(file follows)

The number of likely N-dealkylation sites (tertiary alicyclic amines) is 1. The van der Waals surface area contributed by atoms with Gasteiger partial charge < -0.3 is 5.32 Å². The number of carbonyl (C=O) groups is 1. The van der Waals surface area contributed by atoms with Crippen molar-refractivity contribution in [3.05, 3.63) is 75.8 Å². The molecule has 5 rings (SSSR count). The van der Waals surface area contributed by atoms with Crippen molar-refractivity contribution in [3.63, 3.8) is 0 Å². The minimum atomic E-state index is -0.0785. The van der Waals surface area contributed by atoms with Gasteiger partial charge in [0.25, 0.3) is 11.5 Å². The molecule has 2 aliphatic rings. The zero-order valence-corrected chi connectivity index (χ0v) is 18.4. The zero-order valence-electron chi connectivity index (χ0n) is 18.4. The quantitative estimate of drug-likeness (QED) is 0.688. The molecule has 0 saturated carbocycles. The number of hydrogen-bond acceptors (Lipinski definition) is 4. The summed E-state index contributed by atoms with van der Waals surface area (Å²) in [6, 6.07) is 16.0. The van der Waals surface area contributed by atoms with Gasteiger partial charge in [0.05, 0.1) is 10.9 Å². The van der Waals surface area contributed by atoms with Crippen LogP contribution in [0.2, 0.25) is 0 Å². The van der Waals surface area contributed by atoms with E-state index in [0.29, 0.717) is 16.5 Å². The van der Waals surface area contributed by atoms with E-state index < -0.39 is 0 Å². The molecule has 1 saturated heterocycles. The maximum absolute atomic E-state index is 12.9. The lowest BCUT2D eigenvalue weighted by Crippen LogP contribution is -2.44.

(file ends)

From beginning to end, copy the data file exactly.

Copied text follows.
The number of likely N-dealkylation sites (tertiary alicyclic amines) is 1. The van der Waals surface area contributed by atoms with Gasteiger partial charge < -0.3 is 5.32 Å². The number of carbonyl (C=O) groups is 1. The van der Waals surface area contributed by atoms with Crippen molar-refractivity contribution in [3.05, 3.63) is 75.8 Å². The molecule has 5 rings (SSSR count). The van der Waals surface area contributed by atoms with Crippen molar-refractivity contribution in [3.63, 3.8) is 0 Å². The minimum atomic E-state index is -0.0785. The van der Waals surface area contributed by atoms with Gasteiger partial charge in [0.25, 0.3) is 11.5 Å². The molecule has 2 aliphatic rings. The zero-order valence-corrected chi connectivity index (χ0v) is 18.4. The zero-order valence-electron chi connectivity index (χ0n) is 18.4. The quantitative estimate of drug-likeness (QED) is 0.688. The molecule has 0 saturated carbocycles. The number of hydrogen-bond acceptors (Lipinski definition) is 4. The summed E-state index contributed by atoms with van der Waals surface area (Å²) in [6, 6.07) is 16.0. The van der Waals surface area contributed by atoms with Gasteiger partial charge in [0.05, 0.1) is 10.9 Å². The van der Waals surface area contributed by atoms with Crippen LogP contribution in [0.2, 0.25) is 0 Å². The van der Waals surface area contributed by atoms with E-state index in [0.29, 0.717) is 16.5 Å². The van der Waals surface area contributed by atoms with E-state index < -0.39 is 0 Å². The molecule has 1 saturated heterocycles. The maximum absolute atomic E-state index is 12.9. The lowest BCUT2D eigenvalue weighted by Crippen LogP contribution is -2.44.